Government makes significant amendments to the GST cross border rules
This is a guest post by Jonathan Ackerman from Ackerman Consulting.
The Government has introduced a bill into Parliament to effect significant amendments to the GST cross border rules. The most interesting aspect of the legislation is the amendments to business to business cross border transactions. These make major changes to the cross border rules and are likely to impact on almost every business to business cross border transaction. Every inbound and outbound arrangement will need to be reviewed in the light of the new rules and many cross border contracts will likely need to be updated, particularly if businesses want to take advantage of the concessional amendments contained in the bill.
The current GST cross border rules are very broad, requiring many non-residents to register for GST and many Australian businesses to charge GST to non-resident customers, often for no net gain to the revenue. Many non-residents and Australian businesses with non-resident customers do not understand the rules and often have a GST exposure of which they are not even aware. The rules are also complex: since GST commenced, the ATO has issued some 10 GST rulings comprising almost 1,000 pages of commentary on these rules alone.
The amendments were first flagged in 2009 and are only now being implemented. The bill encompasses a range of amendments designed to limit the circumstances where GST needs to be charged in cross border business to business transactions. In particular, the following scenarios should no longer give rise to a GST liability:
- Services and other intangibles supplied by non-residents to Australian businesses. An example in this category is a non-resident franchisor that grants a right to operate a franchise to an Australian franchisee in return for a franchise fee.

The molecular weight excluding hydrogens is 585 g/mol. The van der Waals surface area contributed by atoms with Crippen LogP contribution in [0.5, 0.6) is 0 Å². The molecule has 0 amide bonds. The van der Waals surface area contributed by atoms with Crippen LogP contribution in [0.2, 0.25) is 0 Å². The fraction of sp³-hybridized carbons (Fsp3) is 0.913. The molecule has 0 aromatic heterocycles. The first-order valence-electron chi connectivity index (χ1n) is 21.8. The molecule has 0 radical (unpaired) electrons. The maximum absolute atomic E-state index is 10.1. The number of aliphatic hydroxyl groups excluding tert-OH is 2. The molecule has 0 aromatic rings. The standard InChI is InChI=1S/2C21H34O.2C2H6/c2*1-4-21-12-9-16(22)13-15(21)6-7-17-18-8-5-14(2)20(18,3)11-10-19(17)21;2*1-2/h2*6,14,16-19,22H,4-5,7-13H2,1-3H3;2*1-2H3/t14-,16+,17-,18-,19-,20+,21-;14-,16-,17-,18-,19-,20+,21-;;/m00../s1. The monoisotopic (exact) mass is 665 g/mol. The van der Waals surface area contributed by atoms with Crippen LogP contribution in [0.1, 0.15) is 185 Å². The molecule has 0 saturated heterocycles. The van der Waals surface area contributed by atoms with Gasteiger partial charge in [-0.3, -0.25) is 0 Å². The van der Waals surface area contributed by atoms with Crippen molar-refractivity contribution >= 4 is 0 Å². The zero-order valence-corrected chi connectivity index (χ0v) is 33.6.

- Goods sold by non-resident vendors to Australian business customers where the customer imports the goods into Australia and the vendor installs or assembles the goods in Australia. An example in this category is a non-resident IT vendor that sells IT hardware to a business customer in Australia where the customer imports the hardware into Australia and the vendor installs the hardware at the customer’s premises in Australia.
- Services and other intangibles supplied by a non-resident supplier to a non-resident business customer. An example in this category is a global consulting and billing contract between non-residents where the services are to be performed by an Australian subsidiary of one non-resident for the Australian subsidiary of the other.
- Goods leased in Australia by a non-resident lessor to a non-resident lessee. An example in this category is a non-resident lessor that leases an aircraft in Australia to another non-resident lessee.
- Services and other intangibles supplied by Australian businesses to non-resident customers that are provided to a business in Australia or an employee or officer of a business in Australia. An example in this category is an Australian supplier that provides a training course for a non-resident’s employees in Australia.
The amendments should reduce the number of non-residents in the GST system and limit the circumstances where Australian suppliers need to charge GST to non-residents. However, the cross border provisions will become more complex as a result of the amendments, since the proposed amendments generally operate by way of exceptions to the existing rules. The start date for the new rules depends on when the bill receives Royal Assent, but will most likely be 1 July 2016 or 1 October 2016.
The transitional provisions in the bill also mean that most existing arrangements will continue to be governed by the previous rules unless the parties agree otherwise. Accordingly, every cross border arrangement will need to be reviewed in the light of the new rules, particularly if businesses want to take advantage of the concessional amendments contained in the bill. Most cross border contracts will likely need to be updated.
The bill also implements the so-called ‘Netflix tax’, that is, the extension of GST to digital products and other services provided by non-residents to Australian consumers. The Netflix tax will apply from 1 July 2017. The Government has also announced amendments to apply GST to low value imported goods (i.e. those worth less than $1,000). This is likely to apply the same non-resident registration model as the Netflix tax.
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